the Longview Burial Association, which served as a training
ground and employment center for blacks interested in the
insurance business. White served as chairman of the association
and also as a member of the executive committee of the State
Funeral Directors and Embalmers Association of Texas. White
also owned and drove an ambulance; he became angered at
the obvious neglect for black patients in segregated hospitals
run by whites. He persuaded the directors of the Camp Normal
Industrial Institute, a vocational school for blacks, to
incorporate their institution into a hospital. White drew
up plans for the hospital and found a black physician, Dr.
Obra Jesuit Moore, to serve as its administrator. White
protested infringements on black voting rights. When the
Democratic party white primary was abolished, he led voter
registration and poll tax drives in Gregg County. He also
held "how to vote" sessions for the Longview chapter of
the National Association for the Advancement of Colored
People, in which he demonstrated the use of voting machines.
White kept a list of eligible voters and chided blacks who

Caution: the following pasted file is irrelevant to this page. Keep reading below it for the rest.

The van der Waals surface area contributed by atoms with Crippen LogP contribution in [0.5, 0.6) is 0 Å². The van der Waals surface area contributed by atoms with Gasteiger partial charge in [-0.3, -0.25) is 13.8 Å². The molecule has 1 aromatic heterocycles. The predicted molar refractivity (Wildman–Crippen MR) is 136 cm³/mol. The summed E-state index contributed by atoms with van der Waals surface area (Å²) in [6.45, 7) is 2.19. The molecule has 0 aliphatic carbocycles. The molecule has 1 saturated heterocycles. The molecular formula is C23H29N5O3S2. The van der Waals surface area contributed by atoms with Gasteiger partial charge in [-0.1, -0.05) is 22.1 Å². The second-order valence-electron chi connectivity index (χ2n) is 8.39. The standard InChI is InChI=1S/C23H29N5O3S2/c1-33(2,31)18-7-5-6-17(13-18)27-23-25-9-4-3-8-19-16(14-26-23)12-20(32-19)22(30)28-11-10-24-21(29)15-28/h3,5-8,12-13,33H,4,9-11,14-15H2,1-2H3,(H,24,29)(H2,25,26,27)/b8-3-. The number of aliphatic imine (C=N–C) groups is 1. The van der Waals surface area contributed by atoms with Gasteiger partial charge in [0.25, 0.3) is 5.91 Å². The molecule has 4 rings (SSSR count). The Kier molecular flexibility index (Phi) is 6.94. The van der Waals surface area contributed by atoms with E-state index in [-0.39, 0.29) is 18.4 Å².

were registered but did not vote. Blacks familiar with his
work nicknamed him Judge White. In 1958 he ran for a seat
on the board of the Longview Independent School District
and received a quarter of the votes. He also joined civil-rights
attorneys in a successful suit to desegregate Kilgore Junior
College and led a funding drive to help finance the lawsuit
of Sweatt v. Painter that integrated the University of Texas.
His attempt to enroll his daughter and one of her friends
into the all-white Longview Junior High School did not succeed
but resulted in the construction of a junior high school
for blacks. White was an active member of the Bethel Baptist
Church at Longview. He died on December 22, 1960.
- Herman Whitehurst was a man that accomplished the highest
success possible in his profession. He was a car salesman
that ended up owning his own dealerships. He began his carreer